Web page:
Ferida's Wolff's Backyard: Home Farm Produce; Hibiscus Beauty and Wouldn't That Be Peachy?
Home Farm Produce
We have a small home farm, well, that's how we think of it. It is more of a teeny tiny carved out section of our suburban yard.
Each year we plant tomatoes not only because we like them but also we know that they will grow for us. We planted potatoes because some of our store-bought ones started to sprout and we figured we might as well give them a chance. We planted the bottom of a red-leaf lettuce when I read somewhere that it would grow*, and it has; we've been enjoying the crispy new leaves in our nightly salads. The zucchini plants have grown high and with the bright yellow flowers, we expect some yummy veggies soon.
Last year we bought a small, thornless blackberry bush. It produced a few berries but most of them went to the birds before they ripened. This year the bush spread out, sending shoots in a wide circle. I haphazardly tossed some netting around them to see if we would get any berries for ourselves this season. Boy, are we getting fruit!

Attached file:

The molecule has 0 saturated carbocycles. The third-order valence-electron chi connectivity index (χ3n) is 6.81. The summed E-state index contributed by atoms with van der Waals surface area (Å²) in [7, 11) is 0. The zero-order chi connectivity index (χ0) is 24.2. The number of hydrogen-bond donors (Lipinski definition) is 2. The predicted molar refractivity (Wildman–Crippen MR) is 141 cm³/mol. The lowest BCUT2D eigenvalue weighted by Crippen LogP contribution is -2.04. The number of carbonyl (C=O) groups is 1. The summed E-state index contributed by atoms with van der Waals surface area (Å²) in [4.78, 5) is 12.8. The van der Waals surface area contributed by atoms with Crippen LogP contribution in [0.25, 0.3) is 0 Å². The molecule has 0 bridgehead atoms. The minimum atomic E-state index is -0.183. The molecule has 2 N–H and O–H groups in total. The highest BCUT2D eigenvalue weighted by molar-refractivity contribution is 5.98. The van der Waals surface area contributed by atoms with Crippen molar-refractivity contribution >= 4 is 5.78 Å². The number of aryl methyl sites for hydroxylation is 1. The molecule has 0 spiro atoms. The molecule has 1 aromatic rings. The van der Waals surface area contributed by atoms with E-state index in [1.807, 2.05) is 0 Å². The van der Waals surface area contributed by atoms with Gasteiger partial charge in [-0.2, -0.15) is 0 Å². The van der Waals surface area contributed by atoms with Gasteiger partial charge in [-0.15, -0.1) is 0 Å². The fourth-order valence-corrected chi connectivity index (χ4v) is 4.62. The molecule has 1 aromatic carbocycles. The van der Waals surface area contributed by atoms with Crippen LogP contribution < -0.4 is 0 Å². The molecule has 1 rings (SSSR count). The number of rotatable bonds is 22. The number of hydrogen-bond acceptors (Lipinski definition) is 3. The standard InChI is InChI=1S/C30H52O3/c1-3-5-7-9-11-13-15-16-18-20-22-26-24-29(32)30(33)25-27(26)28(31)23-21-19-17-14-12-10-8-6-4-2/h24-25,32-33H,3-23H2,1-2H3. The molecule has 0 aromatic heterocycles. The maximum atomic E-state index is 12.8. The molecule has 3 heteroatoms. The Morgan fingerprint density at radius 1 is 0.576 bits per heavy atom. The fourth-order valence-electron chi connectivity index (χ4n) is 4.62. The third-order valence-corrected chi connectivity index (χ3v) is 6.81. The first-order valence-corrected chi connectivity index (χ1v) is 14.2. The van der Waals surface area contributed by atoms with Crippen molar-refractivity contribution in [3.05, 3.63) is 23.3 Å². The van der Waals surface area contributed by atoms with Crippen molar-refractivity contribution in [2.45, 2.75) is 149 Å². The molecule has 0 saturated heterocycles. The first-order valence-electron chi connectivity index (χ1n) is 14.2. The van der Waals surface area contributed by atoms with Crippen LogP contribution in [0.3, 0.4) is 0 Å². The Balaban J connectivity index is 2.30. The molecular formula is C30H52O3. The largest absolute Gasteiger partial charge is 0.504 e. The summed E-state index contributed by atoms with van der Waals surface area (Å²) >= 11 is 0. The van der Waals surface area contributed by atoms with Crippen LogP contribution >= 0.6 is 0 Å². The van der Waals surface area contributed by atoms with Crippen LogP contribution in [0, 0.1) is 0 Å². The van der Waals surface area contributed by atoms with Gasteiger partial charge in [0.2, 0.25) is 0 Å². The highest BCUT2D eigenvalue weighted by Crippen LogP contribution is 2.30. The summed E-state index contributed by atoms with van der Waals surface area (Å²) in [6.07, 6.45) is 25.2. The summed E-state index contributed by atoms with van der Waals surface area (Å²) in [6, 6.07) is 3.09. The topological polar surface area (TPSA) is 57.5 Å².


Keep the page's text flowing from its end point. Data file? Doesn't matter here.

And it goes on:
We wrapped screening around the plantings to keep out the squirrels. We (mostly my husband) fertilize the plants with natural products and water them but otherwise we kind of leave them alone. Yes, I talk to them, telling each how much I appreciate its providing us with such beautiful, edible products.
We are delighted with it all, considering we really know not much about farming; we are more improvisers than farmers. But our home farm produce connects us with something larger than ourselves. Each time we bite into a tomato that has come from our own garden, we pay attention — to its flavor, its value. When we pick the berries, we know exactly where they have come from. We are all part of nature. What a joyful thing to experience.
Two sites to help you make your own vegetable garden:
*Editor's Note: We can confirm the replanting lettuces theory ourselves as after we read this growing tip, we've been growing new heads of lettuces. We now plan to plant garlic this fall; here are some tips from the Farmer's Almanac:
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